A particularly elaborate example of a table chart shows a dessert service for 120 persons sent to Catherine II (Stettin 1729–1796 St. Petersburg) in Russia by Frederick II (Berlin 1712–1786 Potsdam) in 1772. Its aim was to generously seal the defensive alliance, which was contracted in 1764 and confirmed in 1769, between Prussia and Russia.
The floral theme of the general décor was, however, diplomatically enriched for the Russian empress by means of the personifications of the virtues and the reign of Catherine as sculptural centre pieces. Nevertheless, the design with its numerous jardinières and vases reflects the passion for real and artificial flowers at the table.From approximately the same time the gift was presented to Catherine the Great, a service originates for the Prussian king himself, designed by Friedrich Elias Meyer (Erfurt 1724–1785 Berlin), the former Kaendler student, who became model master of the royal porcelain manufactory founded in 1763. This service was executed by Meyer around 1770/71 for the prestigious Bronze Hall of the Potsdam City Palace. With pale yellow fields in cartouches, botanically discernible European flowers in dominant purple on white ground, flower garlands and rocaille handles, the form of this service “Antikzierrat” also stands in very close proximity to the candelabra pair with its flower paintings and serene colour palette. A tureen with présentoir from this service was recently put up for auction; a plate from this service was offered at Villa Grisebach in Berlin.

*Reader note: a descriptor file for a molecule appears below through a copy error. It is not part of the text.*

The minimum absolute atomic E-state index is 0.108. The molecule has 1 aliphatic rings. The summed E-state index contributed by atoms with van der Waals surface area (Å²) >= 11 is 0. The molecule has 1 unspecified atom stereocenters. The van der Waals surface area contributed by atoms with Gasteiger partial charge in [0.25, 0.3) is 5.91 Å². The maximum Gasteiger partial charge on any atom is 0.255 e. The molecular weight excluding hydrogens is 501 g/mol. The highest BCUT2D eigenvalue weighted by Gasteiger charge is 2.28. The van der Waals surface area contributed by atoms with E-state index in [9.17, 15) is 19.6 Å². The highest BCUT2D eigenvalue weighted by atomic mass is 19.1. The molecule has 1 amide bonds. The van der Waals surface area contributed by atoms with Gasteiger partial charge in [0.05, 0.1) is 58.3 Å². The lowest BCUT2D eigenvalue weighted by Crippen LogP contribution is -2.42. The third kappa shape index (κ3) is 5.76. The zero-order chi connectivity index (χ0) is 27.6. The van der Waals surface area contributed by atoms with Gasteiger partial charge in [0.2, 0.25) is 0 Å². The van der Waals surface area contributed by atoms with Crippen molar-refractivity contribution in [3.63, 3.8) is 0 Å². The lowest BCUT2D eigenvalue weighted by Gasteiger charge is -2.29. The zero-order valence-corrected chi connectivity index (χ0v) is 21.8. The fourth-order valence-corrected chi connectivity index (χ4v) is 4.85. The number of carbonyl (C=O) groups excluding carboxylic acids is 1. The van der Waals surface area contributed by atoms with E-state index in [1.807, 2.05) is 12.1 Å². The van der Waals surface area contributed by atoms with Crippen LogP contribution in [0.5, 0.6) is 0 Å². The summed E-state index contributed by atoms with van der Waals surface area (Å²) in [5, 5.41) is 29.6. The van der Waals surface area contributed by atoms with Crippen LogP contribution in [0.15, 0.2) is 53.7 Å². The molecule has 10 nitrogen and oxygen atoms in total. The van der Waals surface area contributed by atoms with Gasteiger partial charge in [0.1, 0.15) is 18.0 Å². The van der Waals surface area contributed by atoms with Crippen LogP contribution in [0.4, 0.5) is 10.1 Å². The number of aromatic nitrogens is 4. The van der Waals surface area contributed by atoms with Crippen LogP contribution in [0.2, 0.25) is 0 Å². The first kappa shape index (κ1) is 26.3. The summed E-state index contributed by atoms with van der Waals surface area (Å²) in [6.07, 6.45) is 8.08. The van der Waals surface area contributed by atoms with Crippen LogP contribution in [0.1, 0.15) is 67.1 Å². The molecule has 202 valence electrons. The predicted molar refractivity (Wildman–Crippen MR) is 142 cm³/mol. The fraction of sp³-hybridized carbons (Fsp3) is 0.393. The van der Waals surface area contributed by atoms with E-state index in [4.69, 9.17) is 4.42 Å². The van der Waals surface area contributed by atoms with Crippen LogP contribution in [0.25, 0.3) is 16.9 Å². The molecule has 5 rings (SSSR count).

In the New Palace in Potsdam is a porcelain chandelier (of originally three copies) from the royal porcelain manufactory with similar decoration of virtuosic-decorative porcelain flowers, which tie in with the French models from Vincennes/Sèvres as well as the highly respected patisserie art of the time. They are mounted on delicate gilded bronze branches which, in turn, reveal the French influence. In 1752, the native of Zurich Johann Melchior Kambly (Zurich 1718–1782 Potsdam) founded a workshop for bronze dorée with royal privilege, in which Parisian craftsmen were employed and which, in addition to large accoutrements, also participated in the manufacturing of chandeliers. A pair of appliques is held in the collections of The Metropolitan Museum of Art in New York, with ormolu branches as chandelier arms, mounted on rocailles and decorated with the same porcelain flowers. It is dated the same as the Potsdam chandelier—from the years 1765–68 (inv. no. 2002, 437.1,2).
Numerous orders from Frederick II demonstrate the high value placed on porcelain chandeliers and appliques as gifts to the courts between Ansbach and Stockholm. The service to Catherine II was also enriched by a similar candelabra, which, albeit, is now lost. Frederick II himself participated passionately in designing the forms and choosing the colours for the porcelain. The production of the twenty-one services for the various castles was accompanied by detailed comments, suggestions, and even drawings by the king’s own hand. He sent, for example, lists of species of flowers to the factory, which he wished to see on the porcelain parts. In this way, the porcelains harmonise perfectly with the spaces in which they meant to be used, and hence are testaments to the moods and vogues of Frederick the Great in the transition of his years.
Hofmann, Friedrich H. (ed.), Das Porzellan der Europäischen Manufakturen im 18. Jahrhundert. Berlin, 1932.